Elton Baldy started farming in 2000 at 16 with an FFA garden and 100 head of goats. The next year he bought a tractor and planted 30 acres each of cotton and peanuts on leased land. He continued to farm while earning an ag education degree from the UGA Tifton Campus, taught a year in Brooks County, then worked for Bayer CropScience for six years.
Along the way, Baldy learned the importance of diversity. His 700-acre crop mix includes traditional crops like cotton, peanuts and soybeans, but he has branched out into fresh peas, butter beans, winter greens, okra and tomatoes. Baldy also grows dried peas and field corn for wildlife food and oats, has planted 10 acres of pecans and has small herds of goats, pastured pork and some chickens.
Tabitha, Henry & Elton Baldy check out a field of their soybeans. They are expecting their second son in October. Visit www.gfb.ag/baldyphotos to see more photos.
“The condition of row crop prices, that’s why we’re looking at diversity,” Baldy said. “We’d rather grow a higher value crop on fewer acres. The diversity of crops is a key part of my business. I feel like the pea business is a mainstay of our operation.”
Baldy began growing just a few acres of peas on the edges of his row crop fields, but high demand for fresh peas led him to increase his pea acres.
“We were overrun with people who wanted peas. Looking at the demand, I recognized an opportunity,” Baldy recalled.
Peas do well on dryland, so they fit well in his crop mix since 70 percent of his fields are dryland. The crop also provides cash flow at a time when row crops don’t.
Baldy says more people don’t grow peas because there are challenges to growing the crop, such as insect pressure and finding labor to hand harvest the fresh peas.
Baldy began selling his fresh peas at the Moultrie Farmers Market and then opened a retail store there to sell his produce and that of other farmers. In the past year, he sold the store and took his produce on the road. He now sells his produce wholesale to several farmers markets and at about 47 markets for senior citizens and Women, Infant & Children participants in Southwest Georgia.
“This program has opened my eyes because we go into some of the most rural agricultural counties, but they don’t have access to fresh produce,” Baldy said.
Baldy credits the role his wife, Tabitha, has played in the farm.
“Without Tabitha none of this would be possible,” Baldy said. “Family support is the key to all of it.”
Tabitha, who is a district administrator with the local school system, was more involved with the daily work of the farm before the birth of the couple’s son, Henry. Now she manages the farm books and helps move equipment.
Growing up the daughter of small business owners in Albany prepared her for farm life.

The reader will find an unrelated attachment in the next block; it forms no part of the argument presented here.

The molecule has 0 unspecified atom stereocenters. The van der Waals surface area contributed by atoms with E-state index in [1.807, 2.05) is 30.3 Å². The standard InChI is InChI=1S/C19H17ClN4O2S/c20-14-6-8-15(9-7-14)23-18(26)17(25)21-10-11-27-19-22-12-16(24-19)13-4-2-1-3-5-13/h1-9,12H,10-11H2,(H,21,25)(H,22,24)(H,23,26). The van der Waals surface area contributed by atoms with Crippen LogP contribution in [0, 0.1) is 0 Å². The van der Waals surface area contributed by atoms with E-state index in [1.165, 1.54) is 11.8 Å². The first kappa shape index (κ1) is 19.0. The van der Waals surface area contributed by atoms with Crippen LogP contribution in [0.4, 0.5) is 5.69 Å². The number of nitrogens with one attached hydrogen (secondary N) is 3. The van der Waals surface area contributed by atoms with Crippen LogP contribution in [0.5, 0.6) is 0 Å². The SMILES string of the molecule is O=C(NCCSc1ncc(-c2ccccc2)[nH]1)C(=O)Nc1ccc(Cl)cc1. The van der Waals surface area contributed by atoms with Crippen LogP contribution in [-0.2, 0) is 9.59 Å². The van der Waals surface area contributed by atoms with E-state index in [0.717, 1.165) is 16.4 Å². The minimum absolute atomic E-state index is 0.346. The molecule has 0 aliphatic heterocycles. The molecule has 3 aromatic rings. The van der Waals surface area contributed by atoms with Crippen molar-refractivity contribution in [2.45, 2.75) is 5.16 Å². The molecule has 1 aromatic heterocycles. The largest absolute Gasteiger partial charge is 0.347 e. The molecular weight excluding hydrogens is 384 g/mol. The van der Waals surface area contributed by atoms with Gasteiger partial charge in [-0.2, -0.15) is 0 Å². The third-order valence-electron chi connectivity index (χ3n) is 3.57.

“I get that it takes a whole family to make a business run,” Tabitha said. “I knew what I was getting into because he was farming when we were dating.”
As he has built his farm from scratch, Elton has invested in installing overhead and traveling irrigation systems on 30 percent of his operation. To make the irrigation systems efficient, Elton has converted three diesel units to high efficiency electric systems. He’s also using high efficiency drop irrigation and installed a low volume micro-jet irrigation system on his pecan orchard. He’s using a couple of surface ponds as additional water sources for his irrigation systems.
“A challenge in our operation is the majority of acreage is dry land, so crops are selected by soil type, rotation and wild life pressure,” Elton said. “I’ve transitioned to crops with higher value that can be direct marketed to consumers like fresh peas and dried peas and corn for deer plots sold direct to consumer or retailer.”
Land rental is very competitive in the area so Elton utilizes each acre to its fullest potential. This means double cropping – following one crop behind the other- on the same acreage – and triple cropping his produce. A typical rotation might look like winter oats planted in the fall, followed by spring peas, followed by winter greens. Full season crops like cotton and peanuts are planted on a multi-year rotation.
While Elton grew up on his family’s farm, the family rented it out as his dad had a trucking business. Elton credits his mentor, David Brock, with mentoring him as he has built his farm.
“When I first started farming, David helped me out by custom harvesting my crops. He has transitioned out of doing that and now works with me in my custom harvesting of small grains, soybeans and corn,” Elton said. “He’s a key part of the farm.”
In addition to farming, Elton is a professional auctioneer specializing in heavy equipment, farm machinery and livestock. He auctions sales in his area and surrounding states. He does numerous auctions for charity, such as the Georgia FFA Foundation’s annual gala and Sunbelt Expo tire sale.
Elton has participated in the Farm Bureau Young Farmer since college. He began competing in the discussion meet, which he won the state award for in 2006 and went on to place in the top 16 at the AFBF convention in 2007. While working for Bayer in North Carolina, Elton won the N.C. Excellence in Agriculture Award in 2013 and placed in the top 10 at the AFBF convention in 2014. He is a Colquitt County Farm Bureau director and has served on the county’s young farmer committee.
The couple have enjoyed the fellowship and insight they’ve gained while attending the GFB YF&R Conference in recent years.
“I think the YFR program helps because farming is a unique occupation, so it’s nice to have a group of people who understand what you’re doing,” Tabitha said.